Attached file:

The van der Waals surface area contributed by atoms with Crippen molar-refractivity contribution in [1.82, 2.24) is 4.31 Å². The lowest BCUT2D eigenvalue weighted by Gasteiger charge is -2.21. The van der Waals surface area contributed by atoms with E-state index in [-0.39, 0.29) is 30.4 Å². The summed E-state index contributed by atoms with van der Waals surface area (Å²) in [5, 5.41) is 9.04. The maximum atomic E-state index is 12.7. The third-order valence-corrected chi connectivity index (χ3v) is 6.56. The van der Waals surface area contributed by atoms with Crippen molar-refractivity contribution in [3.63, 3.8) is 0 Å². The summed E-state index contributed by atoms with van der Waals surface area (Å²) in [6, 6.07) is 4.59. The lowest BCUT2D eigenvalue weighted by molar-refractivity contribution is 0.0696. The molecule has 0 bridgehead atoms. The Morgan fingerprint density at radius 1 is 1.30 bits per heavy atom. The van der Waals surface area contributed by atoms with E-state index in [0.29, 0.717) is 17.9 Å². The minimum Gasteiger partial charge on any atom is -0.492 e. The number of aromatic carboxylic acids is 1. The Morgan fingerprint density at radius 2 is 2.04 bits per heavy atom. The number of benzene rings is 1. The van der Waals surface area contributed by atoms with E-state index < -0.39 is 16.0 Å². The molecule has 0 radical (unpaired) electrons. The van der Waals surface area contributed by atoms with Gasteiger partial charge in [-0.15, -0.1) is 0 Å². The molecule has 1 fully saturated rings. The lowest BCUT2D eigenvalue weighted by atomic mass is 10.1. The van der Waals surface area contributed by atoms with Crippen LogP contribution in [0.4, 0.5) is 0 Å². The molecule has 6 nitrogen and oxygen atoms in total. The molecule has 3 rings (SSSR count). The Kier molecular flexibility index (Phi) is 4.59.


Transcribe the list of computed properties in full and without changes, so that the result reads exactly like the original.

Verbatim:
The van der Waals surface area contributed by atoms with Crippen molar-refractivity contribution in [1.82, 2.24) is 4.31 Å². The lowest BCUT2D eigenvalue weighted by Gasteiger charge is -2.21. The van der Waals surface area contributed by atoms with E-state index in [-0.39, 0.29) is 30.4 Å². The summed E-state index contributed by atoms with van der Waals surface area (Å²) in [5, 5.41) is 9.04. The maximum atomic E-state index is 12.7. The third-order valence-corrected chi connectivity index (χ3v) is 6.56. The van der Waals surface area contributed by atoms with Crippen molar-refractivity contribution in [3.63, 3.8) is 0 Å². The summed E-state index contributed by atoms with van der Waals surface area (Å²) in [6, 6.07) is 4.59. The lowest BCUT2D eigenvalue weighted by molar-refractivity contribution is 0.0696. The molecule has 0 bridgehead atoms. The Morgan fingerprint density at radius 1 is 1.30 bits per heavy atom. The van der Waals surface area contributed by atoms with E-state index in [0.29, 0.717) is 17.9 Å². The minimum Gasteiger partial charge on any atom is -0.492 e. The number of aromatic carboxylic acids is 1. The Morgan fingerprint density at radius 2 is 2.04 bits per heavy atom. The number of benzene rings is 1. The van der Waals surface area contributed by atoms with E-state index < -0.39 is 16.0 Å². The molecule has 0 radical (unpaired) electrons. The van der Waals surface area contributed by atoms with Gasteiger partial charge in [-0.15, -0.1) is 0 Å². The molecule has 1 fully saturated rings. The lowest BCUT2D eigenvalue weighted by atomic mass is 10.1. The van der Waals surface area contributed by atoms with Crippen LogP contribution in [0.4, 0.5) is 0 Å². The molecule has 6 nitrogen and oxygen atoms in total. The molecule has 3 rings (SSSR count). The Kier molecular flexibility index (Phi) is 4.59.